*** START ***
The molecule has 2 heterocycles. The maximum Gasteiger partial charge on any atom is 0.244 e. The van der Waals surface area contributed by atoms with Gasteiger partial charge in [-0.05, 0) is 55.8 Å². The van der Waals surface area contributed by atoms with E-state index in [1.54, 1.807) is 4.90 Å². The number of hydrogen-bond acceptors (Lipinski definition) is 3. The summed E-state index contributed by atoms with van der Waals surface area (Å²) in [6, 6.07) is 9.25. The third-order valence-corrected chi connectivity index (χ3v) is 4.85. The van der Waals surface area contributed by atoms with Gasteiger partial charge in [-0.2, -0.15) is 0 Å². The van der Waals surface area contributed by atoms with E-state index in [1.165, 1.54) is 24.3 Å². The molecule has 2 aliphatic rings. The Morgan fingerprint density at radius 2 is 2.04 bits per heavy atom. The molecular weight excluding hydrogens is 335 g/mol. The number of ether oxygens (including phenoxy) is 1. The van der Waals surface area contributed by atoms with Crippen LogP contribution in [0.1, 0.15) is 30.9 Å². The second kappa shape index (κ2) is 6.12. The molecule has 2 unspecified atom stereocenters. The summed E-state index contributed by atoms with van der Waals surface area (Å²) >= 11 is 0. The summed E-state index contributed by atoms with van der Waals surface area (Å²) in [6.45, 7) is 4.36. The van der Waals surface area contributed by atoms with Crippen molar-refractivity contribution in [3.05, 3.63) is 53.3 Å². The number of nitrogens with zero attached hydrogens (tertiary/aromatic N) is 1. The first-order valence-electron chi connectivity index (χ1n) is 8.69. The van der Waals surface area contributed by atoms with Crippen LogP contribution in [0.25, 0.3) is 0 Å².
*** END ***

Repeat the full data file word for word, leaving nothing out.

The molecule has 2 heterocycles. The maximum Gasteiger partial charge on any atom is 0.244 e. The van der Waals surface area contributed by atoms with Gasteiger partial charge in [-0.05, 0) is 55.8 Å². The van der Waals surface area contributed by atoms with E-state index in [1.54, 1.807) is 4.90 Å². The number of hydrogen-bond acceptors (Lipinski definition) is 3. The summed E-state index contributed by atoms with van der Waals surface area (Å²) in [6, 6.07) is 9.25. The third-order valence-corrected chi connectivity index (χ3v) is 4.85. The van der Waals surface area contributed by atoms with Gasteiger partial charge in [-0.2, -0.15) is 0 Å². The van der Waals surface area contributed by atoms with E-state index in [1.165, 1.54) is 24.3 Å². The molecule has 2 aliphatic rings. The Morgan fingerprint density at radius 2 is 2.04 bits per heavy atom. The molecular weight excluding hydrogens is 335 g/mol. The number of ether oxygens (including phenoxy) is 1. The van der Waals surface area contributed by atoms with Crippen LogP contribution in [0.1, 0.15) is 30.9 Å². The second kappa shape index (κ2) is 6.12. The molecule has 2 unspecified atom stereocenters. The summed E-state index contributed by atoms with van der Waals surface area (Å²) >= 11 is 0. The summed E-state index contributed by atoms with van der Waals surface area (Å²) in [6.45, 7) is 4.36. The van der Waals surface area contributed by atoms with Crippen molar-refractivity contribution in [3.05, 3.63) is 53.3 Å². The number of nitrogens with zero attached hydrogens (tertiary/aromatic N) is 1. The first-order valence-electron chi connectivity index (χ1n) is 8.69. The van der Waals surface area contributed by atoms with Crippen LogP contribution in [0.25, 0.3) is 0 Å².